Selling Your Used Boat

Spring is drawing near. Daylight gets a little longer each day. It is the season when many people are thinking about buying a boat.

    Of course, that means it is also prime season for selling boats. Are you considering putting a boat on the market? If you don’t have much experience selling boats, there are many factors to consider.

    Brokers or dealers are good options if you have a newer boat, or one that is in good shape, with a high resale value. Brokers and dealers typically don’t want to handle lower-end boats because of the small commission.

     Before you make a decision to sell a boat on your own, it is always a good idea to calculate what your time is worth. If your salary is $80,000 a year, you are earning around $40 an hour.

    If it takes two hours to hook up your boat to a trailer, drive to a boat ramp and put it in the water, you have basically spent $80 worth of your time before you have even taken a test ride with a prospective buyer.

    Do that a few times and you might have wished you had used a broker or dealer.

     If you decide to sell the boat yourself, consider using online resources such as eBay, Craigslist, OfferUp, or Swip Swap. The key to success is to describe your boat honestly, using plenty of photos. It is important to communicate promptly.

       When using eBay, set the reserve as low as you can stand. Another option, find a good spot on the side of a busy road and post a for sale sign. This low-tech marketing approach can be surprisingly effective.


Prepare you boat to sell quickly. 

§ Positive first impressions are vital. I can’t believe how many sellers have dirty, smelly boats that show poorly. Make sure your boat is waxed, clean and shiny, including the carpet, engine, cushions, etc. If you don’t have the time to do it yourself, hire a detailing company. It could be the best money you ever spent.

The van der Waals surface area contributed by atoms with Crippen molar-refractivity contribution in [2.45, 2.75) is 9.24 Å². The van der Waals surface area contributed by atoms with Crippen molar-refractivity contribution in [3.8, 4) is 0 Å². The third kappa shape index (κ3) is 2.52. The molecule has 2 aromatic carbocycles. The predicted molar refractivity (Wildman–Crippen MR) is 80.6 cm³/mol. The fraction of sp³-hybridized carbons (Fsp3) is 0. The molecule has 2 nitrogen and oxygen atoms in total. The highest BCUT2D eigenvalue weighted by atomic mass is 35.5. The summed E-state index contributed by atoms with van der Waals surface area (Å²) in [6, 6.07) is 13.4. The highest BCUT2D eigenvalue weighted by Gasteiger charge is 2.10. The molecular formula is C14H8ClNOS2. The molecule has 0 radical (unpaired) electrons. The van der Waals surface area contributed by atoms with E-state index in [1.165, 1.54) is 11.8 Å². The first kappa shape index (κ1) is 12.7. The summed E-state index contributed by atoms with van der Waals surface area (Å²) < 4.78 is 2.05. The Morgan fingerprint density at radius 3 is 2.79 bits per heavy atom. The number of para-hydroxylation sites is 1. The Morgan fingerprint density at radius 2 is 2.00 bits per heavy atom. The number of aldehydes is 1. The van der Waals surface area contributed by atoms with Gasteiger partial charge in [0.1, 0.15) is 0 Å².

§ Make sure everything works properly. No jury-rigged systems. Make sure the boat runs well. (I can’t tell you how many times I’ve seen sellers get to the goal line and fumble because the boat was not in proper running condition.) Clean the bilge. Pump out the holding tank. Don’t use some artificial fragrance to mask the smell. It won’t work.

§ Get all your personal stuff off the boat. Everything. If you don’t plan to sell it with the boat, remove it. Cluttered boats don’t show well.

§ Consider having your boat and engines surveyed and make the survey available to serious buyers upon request. A survey will not only point out the items that need to be corrected but also will help a potential buyer decide on whether your boat is worth an offer. The internet is a powerful tool but online buyers can’t touch or walk through your boat. A professional survey conducted by a SAMS or NAMBS surveyor will add credibility to your listing and separate you from the pack.

Price it right. Price it right. Price it right. 

§ Go online and check a variety of internet sites. Yachtworld, BoatTrader,, etc. Print a copy of all the comparable boats. Note the total number and note any key features other boats either have or don’t have. Also, look at other boats’ engine hours. Do they have trailers, bottom paint?  This is all important. You always want to compare apples to apples.


Article link:


Broker commission are usually 10 percent, most brokers won’t take a boat worth less than $50,000

Tags: , , , , , , , , , , , , , , , , , , , , , , , , , , , , ,

Categorised in:

This post was written by Boatanista

Leave a Reply

Your email address will not be published. Required fields are marked *